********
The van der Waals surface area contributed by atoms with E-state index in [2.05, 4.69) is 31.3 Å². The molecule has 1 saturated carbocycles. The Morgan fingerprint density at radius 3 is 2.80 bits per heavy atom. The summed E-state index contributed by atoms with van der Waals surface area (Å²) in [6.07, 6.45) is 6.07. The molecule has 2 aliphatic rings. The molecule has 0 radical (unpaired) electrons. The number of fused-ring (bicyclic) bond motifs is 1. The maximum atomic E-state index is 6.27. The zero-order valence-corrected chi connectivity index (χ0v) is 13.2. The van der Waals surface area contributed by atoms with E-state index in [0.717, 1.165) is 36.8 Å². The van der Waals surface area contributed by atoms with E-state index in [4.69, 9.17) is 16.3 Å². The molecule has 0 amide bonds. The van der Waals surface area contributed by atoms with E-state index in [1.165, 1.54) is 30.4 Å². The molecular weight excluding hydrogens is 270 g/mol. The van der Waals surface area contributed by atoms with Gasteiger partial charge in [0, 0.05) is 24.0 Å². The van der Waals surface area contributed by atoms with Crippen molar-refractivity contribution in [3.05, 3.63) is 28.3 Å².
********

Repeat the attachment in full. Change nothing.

The van der Waals surface area contributed by atoms with E-state index in [2.05, 4.69) is 31.3 Å². The molecule has 1 saturated carbocycles. The Morgan fingerprint density at radius 3 is 2.80 bits per heavy atom. The summed E-state index contributed by atoms with van der Waals surface area (Å²) in [6.07, 6.45) is 6.07. The molecule has 2 aliphatic rings. The molecule has 0 radical (unpaired) electrons. The number of fused-ring (bicyclic) bond motifs is 1. The maximum atomic E-state index is 6.27. The zero-order valence-corrected chi connectivity index (χ0v) is 13.2. The van der Waals surface area contributed by atoms with E-state index in [0.717, 1.165) is 36.8 Å². The van der Waals surface area contributed by atoms with E-state index in [4.69, 9.17) is 16.3 Å². The molecule has 0 amide bonds. The van der Waals surface area contributed by atoms with E-state index in [1.165, 1.54) is 30.4 Å². The molecular weight excluding hydrogens is 270 g/mol. The van der Waals surface area contributed by atoms with Gasteiger partial charge in [0, 0.05) is 24.0 Å². The van der Waals surface area contributed by atoms with Crippen molar-refractivity contribution in [3.05, 3.63) is 28.3 Å².